Stop-and-Frisk Ruling Stayed by Federal Appeals Court
CIVIC CENTER — A federal appeals court on Thursday blocked sweeping changes to the NYPD's stop-and-frisk tactic and removed the judge who imposed them from the case saying her ruling "ran afoul" of the code of conduct for U.S. Judges.
Judge Shira Scheindlin, 67, ruled that the NYPD stopped and frisked millions of people without reasonable suspicion, resulting in an unconstitutional violation of their civil rights.
She also ordered a federal monitor to oversee the NYPD, among other remedies including equipping police officers with cameras to record their encounters during stop-and-frisks.
These remedies, which were set to go into effect, will now be halted pending the appeal process.
The three-judge federal appeals court found that "the appearance of partiality surrounding this litigation was compromised" by Scheindlin, both while on the bench and in "a series of media interviews and public statements purporting to respond publicly to criticism of the District Court," according to the order released Thursday.
The ruling is a major victory for the Bloomberg administration, which is appealing the decision and the remedies ordered by Scheindlin.
"We could not be more pleased with the Court's findings," said the city's top lawyer, Corporation Counsel Michael A. Cardozo, in a statement. "This ruling not only ensures that the remedies ordered by the District Court — which we believe were unjustified and deeply problematic — will be put on hold during our appeal, but it stays the liability decision on the Police Department’s compliance with the Constitution.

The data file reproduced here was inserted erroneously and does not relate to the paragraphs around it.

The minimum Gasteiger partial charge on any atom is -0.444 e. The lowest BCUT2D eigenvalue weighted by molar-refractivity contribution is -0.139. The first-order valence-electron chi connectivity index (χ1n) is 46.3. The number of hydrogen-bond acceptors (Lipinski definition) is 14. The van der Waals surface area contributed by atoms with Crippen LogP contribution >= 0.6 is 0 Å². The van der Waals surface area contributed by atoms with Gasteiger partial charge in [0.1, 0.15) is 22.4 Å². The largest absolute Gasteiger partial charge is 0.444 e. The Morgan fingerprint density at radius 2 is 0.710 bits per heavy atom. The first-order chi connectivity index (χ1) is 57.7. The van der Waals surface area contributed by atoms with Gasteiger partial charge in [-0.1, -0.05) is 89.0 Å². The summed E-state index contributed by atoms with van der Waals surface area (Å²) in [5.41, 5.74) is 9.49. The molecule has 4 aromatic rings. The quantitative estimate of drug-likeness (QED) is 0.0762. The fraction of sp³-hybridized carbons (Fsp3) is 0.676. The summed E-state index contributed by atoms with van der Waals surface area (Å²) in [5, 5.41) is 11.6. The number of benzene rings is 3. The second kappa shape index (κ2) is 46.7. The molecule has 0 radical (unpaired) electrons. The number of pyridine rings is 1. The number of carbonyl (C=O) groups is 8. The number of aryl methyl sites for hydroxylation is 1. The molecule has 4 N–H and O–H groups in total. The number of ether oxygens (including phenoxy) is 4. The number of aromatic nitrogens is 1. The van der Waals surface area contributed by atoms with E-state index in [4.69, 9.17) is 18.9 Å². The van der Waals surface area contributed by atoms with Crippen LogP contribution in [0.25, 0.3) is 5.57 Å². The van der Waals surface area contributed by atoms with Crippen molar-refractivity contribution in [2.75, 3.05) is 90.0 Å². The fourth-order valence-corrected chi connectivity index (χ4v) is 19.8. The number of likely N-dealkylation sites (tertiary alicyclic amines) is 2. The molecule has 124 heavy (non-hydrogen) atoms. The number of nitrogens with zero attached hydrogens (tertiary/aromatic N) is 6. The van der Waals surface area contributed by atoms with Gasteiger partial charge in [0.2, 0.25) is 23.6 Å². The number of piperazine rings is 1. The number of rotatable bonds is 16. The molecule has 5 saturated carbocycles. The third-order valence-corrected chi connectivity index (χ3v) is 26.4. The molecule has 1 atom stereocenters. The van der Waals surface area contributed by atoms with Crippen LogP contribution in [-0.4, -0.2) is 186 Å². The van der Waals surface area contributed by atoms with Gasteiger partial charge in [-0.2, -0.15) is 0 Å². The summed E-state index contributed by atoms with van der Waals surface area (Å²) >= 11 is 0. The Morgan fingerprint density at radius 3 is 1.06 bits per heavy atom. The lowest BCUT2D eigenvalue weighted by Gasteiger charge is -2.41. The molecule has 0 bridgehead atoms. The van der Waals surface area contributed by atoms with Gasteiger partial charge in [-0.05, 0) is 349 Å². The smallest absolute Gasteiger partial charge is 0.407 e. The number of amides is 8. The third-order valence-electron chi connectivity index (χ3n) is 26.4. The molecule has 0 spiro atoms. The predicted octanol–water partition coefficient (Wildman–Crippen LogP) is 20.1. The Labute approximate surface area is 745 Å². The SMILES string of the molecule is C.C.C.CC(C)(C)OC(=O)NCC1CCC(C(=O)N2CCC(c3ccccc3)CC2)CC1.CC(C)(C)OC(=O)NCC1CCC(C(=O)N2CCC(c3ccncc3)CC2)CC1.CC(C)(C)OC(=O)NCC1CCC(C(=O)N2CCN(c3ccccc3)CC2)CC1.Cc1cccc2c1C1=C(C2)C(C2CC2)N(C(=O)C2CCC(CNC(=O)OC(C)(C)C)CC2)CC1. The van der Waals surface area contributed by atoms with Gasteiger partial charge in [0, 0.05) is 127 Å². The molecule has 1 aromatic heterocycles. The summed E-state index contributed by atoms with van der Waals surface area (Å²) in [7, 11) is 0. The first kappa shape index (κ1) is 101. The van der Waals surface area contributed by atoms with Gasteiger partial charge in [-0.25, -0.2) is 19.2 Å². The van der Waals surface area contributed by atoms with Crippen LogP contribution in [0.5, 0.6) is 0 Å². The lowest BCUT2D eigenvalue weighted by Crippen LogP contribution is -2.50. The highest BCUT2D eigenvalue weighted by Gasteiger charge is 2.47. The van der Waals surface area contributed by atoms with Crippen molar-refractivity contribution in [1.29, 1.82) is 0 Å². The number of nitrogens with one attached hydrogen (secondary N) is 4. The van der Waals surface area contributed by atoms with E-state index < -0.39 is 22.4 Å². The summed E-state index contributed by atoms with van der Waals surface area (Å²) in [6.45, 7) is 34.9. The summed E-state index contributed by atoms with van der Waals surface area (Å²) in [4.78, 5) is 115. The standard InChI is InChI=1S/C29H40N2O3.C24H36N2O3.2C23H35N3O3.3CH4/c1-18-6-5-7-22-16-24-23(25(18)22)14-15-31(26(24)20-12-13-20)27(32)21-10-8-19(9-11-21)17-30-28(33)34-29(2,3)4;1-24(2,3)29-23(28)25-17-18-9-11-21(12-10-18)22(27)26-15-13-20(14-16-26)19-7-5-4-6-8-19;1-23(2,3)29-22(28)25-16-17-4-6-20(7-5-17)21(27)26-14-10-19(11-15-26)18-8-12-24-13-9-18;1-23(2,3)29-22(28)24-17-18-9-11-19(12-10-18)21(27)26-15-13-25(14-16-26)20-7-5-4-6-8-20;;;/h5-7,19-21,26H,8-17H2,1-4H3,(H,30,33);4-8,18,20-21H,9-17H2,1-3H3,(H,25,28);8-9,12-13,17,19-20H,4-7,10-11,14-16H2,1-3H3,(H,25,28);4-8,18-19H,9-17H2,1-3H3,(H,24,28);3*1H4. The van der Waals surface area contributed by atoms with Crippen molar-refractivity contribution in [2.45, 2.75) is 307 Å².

"In short, the ruling of unconstitutional practices is no longer operative, and that question will now receive a fresh and independent look both by the appeals court and then, if necessary, by a different trial court judge."
The Center for Constitutional Justice, whose lawyers represented the plaintiffs in the case, said in a statement that it was "dismayed" by the stay order and "shocked" by the reassignment of Scheindlin.
"The City carried out a whisper campaign against Judge Scheindlin but never once raised any legal claims of bias, even in its papers to the Court of Appeals," the statement said. "That, unprompted, they should reassign the case from a judge deeply steeped in the issues for the last 14 years, who gave the City every opportunity to defend itself in the course of this litigation, is troubling and unprecedented."
The New York Civil Liberties Union said in a separate statement that it would appeal the stay of the remedies to the new district judge that gets assigned the case.
"There is overwhelming evidence that the stop-and-frisk regime is unconstitutional and out of control — just ask any black or brown New Yorker," NYCLU's statement said.
Mayoral frotrunner Bill de Blasio said in a statement that he was "extremely disappointed" by the 2nd Circuit's decision.
"We shouldn't have to wait for reforms that both keep our communities safe and obey the Constitution," de Blasio said. "We have to end the overuse of stop-and-frisk — and any delay only means a continued and unnecessary rift between our police and the people they protect."